Compelling Climate Change Visuals

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Newswise — Boulder, Colo., USA: The consequences of a warming climate frequently dominated the news this summer, from devastating wildfires and floods to deadly heat waves across the globe. Reducing harm from climate change is a challenging endeavor, and it requires comprehensive public education. Thus, the question arises: How can climate change science be made most accessible to the general population, as well as decision-makers and educators?

In a new paper published in the journal Geosphere, Steph Courtney and Karen McNeal explore the effects of improved data visualizations on user perception of climate change evidence.

With a geoscience background and a specialization in science education and communication, Courtney is passionate about improving the public’s understanding of climate change. “We get excited and carried away as scientists but that’s not going to work for a lot of audiences,” says Courtney. “Your communication goal is more important than how cool you think your graph is.”

In this study, the team redesigned three graphs from the Intergovernmental Panel on Climate Change (IPCC) Fifth Assessment Report. They assessed the impact of the redesign on graph usability (i.e. individuals’ ability to accurately and quickly extract information from it) and user perception of scientist trustworthiness and climate change risk, which correlate to both knowledge and intention to take action. The process was iterative, including two rounds of user testing and successive redesign and re-testing. Methods included a combination of surveys, eye-tracking, ranking activities, and interviews.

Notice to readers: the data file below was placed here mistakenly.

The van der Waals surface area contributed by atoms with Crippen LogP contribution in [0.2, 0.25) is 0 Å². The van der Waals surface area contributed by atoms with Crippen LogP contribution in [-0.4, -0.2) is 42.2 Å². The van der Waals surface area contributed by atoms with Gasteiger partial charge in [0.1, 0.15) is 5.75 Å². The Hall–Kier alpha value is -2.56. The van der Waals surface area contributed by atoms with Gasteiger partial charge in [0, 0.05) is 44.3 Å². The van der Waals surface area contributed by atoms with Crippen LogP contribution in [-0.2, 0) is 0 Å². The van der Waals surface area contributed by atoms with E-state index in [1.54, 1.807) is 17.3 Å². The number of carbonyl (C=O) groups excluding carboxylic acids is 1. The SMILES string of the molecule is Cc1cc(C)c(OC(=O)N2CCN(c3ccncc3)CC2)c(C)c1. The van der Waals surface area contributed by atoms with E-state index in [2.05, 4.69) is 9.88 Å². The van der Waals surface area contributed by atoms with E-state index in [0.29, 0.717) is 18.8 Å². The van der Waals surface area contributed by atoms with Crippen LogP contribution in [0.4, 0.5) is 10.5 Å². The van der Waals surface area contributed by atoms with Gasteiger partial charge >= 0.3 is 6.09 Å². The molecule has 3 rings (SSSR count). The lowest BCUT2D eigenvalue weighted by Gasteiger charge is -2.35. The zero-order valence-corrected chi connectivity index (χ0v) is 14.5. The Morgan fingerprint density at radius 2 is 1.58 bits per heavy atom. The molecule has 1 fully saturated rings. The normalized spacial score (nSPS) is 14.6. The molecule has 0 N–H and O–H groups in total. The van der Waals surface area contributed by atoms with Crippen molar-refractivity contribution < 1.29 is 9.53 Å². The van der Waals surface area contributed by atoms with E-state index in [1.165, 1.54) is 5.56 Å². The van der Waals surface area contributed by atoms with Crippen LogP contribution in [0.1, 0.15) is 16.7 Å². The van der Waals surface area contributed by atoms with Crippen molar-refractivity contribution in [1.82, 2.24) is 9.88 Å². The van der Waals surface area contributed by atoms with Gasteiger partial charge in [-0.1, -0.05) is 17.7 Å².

While the overall usability of the redesigned charts was found to be equivalent to that of the originals, study participants perceived all of the redesigned figures to be more trustworthy. Participants also reported one of the redesigns made them more concerned about climate change than the original.

An interesting question explored in this study was whether more simplistic figures would look “less scientific” and thus less trustworthy. Surprisingly, this did not turn out to be the case. “Pretty is fine,” explains Courtney. “If it looks nicer, it looks like you put time into it, so you care about it and you know what you are doing. Understandable and attractive graphs can be trustworthy. It is a win-win!”

The authors found that familiar figure formats were most useful; even minor changes to standard charts were confusing to the audience. Intentional use of color-coding was very important to participants, increasing both their understanding and perception of credibility. Likewise, minimal use of additional explanatory text on axes and fields greatly helped in those respects, although visual cluttering is a potential downside.

Graph redesign in this study was subtle, in order to be able to confidently parse out which change resulted in what improvement. Yet some of these changes were quite impactful. “Little changes that take just a bit of effort can make the science more accessible and meaningful to people. It is worth that little bit of effort. Communication is not the only barrier in addressing climate change, but it is an area we can stand to improve—and it is worthwhile,” emphasizes Courtney.

Courtney sees the future of this research field focusing on practical examples of climate scientists’ top priorities for public understanding of and actions to address climate change, perhaps attempting more dramatic graph edits. She will share her results with the IPCC and is looking forward to seeing their next assessment report.



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